Why is House of the Dragon so dark? The real reason has nothing to do with your screen

The Thrones prequel goes to the Dark Side.

House of the Dragon Episode 7’s premiere proved to be a rough night for HBO Max’s customer support team. When the episode, called “Driftmark,” dropped on the streaming service, fans flocked to it, but not everyone had the same experience. Tweets started pouring in claiming the episode’s many night scenes were too dark to see.

The response from the @HBOMaxHelp Twitter account was the same every time: “The dimmed lighting of this scene was an intentional creative decision.” But what was the logic behind it? Here’s the story.

In Episode 7, the funeral of Laena Velaryon took place just before dusk, and then we saw events unfold over the next few hours as night took hold in Driftmark. But the scenes didn’t look quite right. Although the characters were muddied in gray darkness, they still had shadows. How was this possible?

In watching the behind-the-scenes featurette for the episode, it’s revealed that much of the Driftmark scenes were shot day-for-night. This means that while the scenes were captured in broad daylight, they were later adjusted and color-corrected to look like they were shot at night.

Hypothetically, these scenes could have been set during the daytime they were shot in without changing the story. Aside from adding a sense of drama and illicitness, the fact that it’s nighttime in the story doesn’t affect Rhaenyra and Daemon’s rendezvous or Aemond’s dragon heist. So why were they made so dark that it got Twitter users accusing people of not watching the show with the “correct” TV settings?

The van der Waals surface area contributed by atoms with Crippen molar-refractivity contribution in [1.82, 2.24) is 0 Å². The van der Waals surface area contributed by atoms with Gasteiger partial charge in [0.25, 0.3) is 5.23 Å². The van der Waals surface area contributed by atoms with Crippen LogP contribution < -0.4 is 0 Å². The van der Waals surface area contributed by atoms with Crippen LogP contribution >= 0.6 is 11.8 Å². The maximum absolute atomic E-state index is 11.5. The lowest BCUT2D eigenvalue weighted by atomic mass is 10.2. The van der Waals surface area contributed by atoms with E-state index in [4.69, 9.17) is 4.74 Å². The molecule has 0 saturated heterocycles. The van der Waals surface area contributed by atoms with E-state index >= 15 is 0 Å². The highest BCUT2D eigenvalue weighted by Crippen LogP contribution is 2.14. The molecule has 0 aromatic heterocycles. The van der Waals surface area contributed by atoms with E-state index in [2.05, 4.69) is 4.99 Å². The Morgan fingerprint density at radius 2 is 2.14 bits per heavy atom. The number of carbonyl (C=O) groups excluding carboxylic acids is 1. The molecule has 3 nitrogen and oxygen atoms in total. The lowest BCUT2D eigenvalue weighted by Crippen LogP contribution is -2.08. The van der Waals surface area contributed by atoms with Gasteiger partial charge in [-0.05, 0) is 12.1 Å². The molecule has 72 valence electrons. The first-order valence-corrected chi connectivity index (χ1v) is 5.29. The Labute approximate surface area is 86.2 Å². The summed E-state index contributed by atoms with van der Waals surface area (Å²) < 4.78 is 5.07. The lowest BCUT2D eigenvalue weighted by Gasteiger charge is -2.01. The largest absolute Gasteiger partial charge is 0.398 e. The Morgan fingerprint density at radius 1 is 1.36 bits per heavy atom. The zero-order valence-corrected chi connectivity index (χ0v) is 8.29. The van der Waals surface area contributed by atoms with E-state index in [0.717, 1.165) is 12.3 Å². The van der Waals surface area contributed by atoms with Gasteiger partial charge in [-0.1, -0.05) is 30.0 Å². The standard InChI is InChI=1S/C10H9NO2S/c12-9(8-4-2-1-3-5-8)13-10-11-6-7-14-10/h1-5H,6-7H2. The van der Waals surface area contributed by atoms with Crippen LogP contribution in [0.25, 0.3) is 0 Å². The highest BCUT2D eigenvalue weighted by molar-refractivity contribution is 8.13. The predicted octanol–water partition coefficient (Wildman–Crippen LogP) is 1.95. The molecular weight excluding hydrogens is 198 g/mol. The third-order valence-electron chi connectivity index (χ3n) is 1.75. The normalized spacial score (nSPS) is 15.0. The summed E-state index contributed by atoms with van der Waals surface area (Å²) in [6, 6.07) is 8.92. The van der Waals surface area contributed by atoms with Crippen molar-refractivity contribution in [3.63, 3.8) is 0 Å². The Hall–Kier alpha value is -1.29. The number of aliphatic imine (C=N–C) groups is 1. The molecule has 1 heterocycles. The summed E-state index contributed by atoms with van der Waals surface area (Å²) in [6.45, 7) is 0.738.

It might have been HBO’s attempt to disguise uncontrollable circumstances. In the behind-the-scenes content following the episode, the crew talks about how Laena’s funeral was one of the first scenes they filmed in Cornwall, where the weather refused to cooperate.

Inclement weather made the funeral scene hard to film, forcing scenes to be set at night.


“It was shot over five days, and we had everything the weather could throw at us,” Camera Operator Joe Russell said. Russell added that Fabien Wagner, Director of Photography for the episode, was “pulling his hair out” trying to make the different scenes look consistent and continuous. Nikeah Forde, a Visual Effects Producer, confirmed that many shots had to be retroactively set at night.

But shooting day-for-night isn’t an uncommon technique, and it usually passes viewers by unnoticed. Even if viewers spot the trick, they can still tell what’s going on in the scenes. Moving the drama to nighttime may have been necessary to create the episode, but it doesn’t explain why so many viewers wondered if there was something wrong with their televisions, or even the streaming file provided by HBO. “International creative decision” doesn’t mean much if you can’t see what on Earth is happening. Hopefully this was just a one-time problem, and we won’t be having this conversation again a week (or a year) from now.

House of the Dragon Episode 7 is now streaming on HBO Max.

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